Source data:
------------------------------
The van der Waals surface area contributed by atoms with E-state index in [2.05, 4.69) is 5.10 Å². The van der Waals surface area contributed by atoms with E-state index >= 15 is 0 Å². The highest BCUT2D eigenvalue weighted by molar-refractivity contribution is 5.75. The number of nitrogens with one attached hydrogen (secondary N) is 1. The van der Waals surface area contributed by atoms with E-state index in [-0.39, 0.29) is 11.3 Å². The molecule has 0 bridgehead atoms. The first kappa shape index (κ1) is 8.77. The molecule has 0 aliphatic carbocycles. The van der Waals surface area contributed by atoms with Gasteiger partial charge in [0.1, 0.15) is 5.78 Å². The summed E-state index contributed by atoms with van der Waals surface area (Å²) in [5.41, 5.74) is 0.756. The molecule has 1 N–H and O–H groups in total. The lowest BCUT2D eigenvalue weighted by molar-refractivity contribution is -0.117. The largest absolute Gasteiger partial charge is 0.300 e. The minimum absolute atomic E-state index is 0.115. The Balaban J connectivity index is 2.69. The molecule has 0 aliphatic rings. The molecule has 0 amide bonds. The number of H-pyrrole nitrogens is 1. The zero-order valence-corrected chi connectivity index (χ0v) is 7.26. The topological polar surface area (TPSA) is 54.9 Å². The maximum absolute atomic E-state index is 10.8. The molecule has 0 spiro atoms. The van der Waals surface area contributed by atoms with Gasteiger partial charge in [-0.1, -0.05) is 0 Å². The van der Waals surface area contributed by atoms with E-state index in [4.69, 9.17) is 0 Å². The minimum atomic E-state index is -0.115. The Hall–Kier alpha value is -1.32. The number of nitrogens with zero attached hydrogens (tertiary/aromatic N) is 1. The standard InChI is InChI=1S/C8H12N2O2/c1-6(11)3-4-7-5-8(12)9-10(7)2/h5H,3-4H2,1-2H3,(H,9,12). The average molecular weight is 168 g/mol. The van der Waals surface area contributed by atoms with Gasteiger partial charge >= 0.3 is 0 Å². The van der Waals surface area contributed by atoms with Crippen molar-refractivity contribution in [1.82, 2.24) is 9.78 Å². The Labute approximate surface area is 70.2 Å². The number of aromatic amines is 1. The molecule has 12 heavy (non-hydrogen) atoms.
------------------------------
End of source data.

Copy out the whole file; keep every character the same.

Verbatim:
The van der Waals surface area contributed by atoms with E-state index in [2.05, 4.69) is 5.10 Å². The van der Waals surface area contributed by atoms with E-state index >= 15 is 0 Å². The highest BCUT2D eigenvalue weighted by molar-refractivity contribution is 5.75. The number of nitrogens with one attached hydrogen (secondary N) is 1. The van der Waals surface area contributed by atoms with E-state index in [-0.39, 0.29) is 11.3 Å². The molecule has 0 bridgehead atoms. The first kappa shape index (κ1) is 8.77. The molecule has 0 aliphatic carbocycles. The van der Waals surface area contributed by atoms with Gasteiger partial charge in [0.1, 0.15) is 5.78 Å². The summed E-state index contributed by atoms with van der Waals surface area (Å²) in [5.41, 5.74) is 0.756. The molecule has 1 N–H and O–H groups in total. The lowest BCUT2D eigenvalue weighted by molar-refractivity contribution is -0.117. The largest absolute Gasteiger partial charge is 0.300 e. The minimum absolute atomic E-state index is 0.115. The Balaban J connectivity index is 2.69. The molecule has 0 aliphatic rings. The molecule has 0 amide bonds. The number of H-pyrrole nitrogens is 1. The zero-order valence-corrected chi connectivity index (χ0v) is 7.26. The topological polar surface area (TPSA) is 54.9 Å². The maximum absolute atomic E-state index is 10.8. The molecule has 0 spiro atoms. The van der Waals surface area contributed by atoms with Gasteiger partial charge in [-0.1, -0.05) is 0 Å². The van der Waals surface area contributed by atoms with E-state index in [4.69, 9.17) is 0 Å². The minimum atomic E-state index is -0.115. The Hall–Kier alpha value is -1.32. The number of nitrogens with zero attached hydrogens (tertiary/aromatic N) is 1. The standard InChI is InChI=1S/C8H12N2O2/c1-6(11)3-4-7-5-8(12)9-10(7)2/h5H,3-4H2,1-2H3,(H,9,12). The average molecular weight is 168 g/mol. The van der Waals surface area contributed by atoms with Gasteiger partial charge >= 0.3 is 0 Å². The van der Waals surface area contributed by atoms with Crippen molar-refractivity contribution in [1.82, 2.24) is 9.78 Å². The Labute approximate surface area is 70.2 Å². The number of aromatic amines is 1. The molecule has 12 heavy (non-hydrogen) atoms.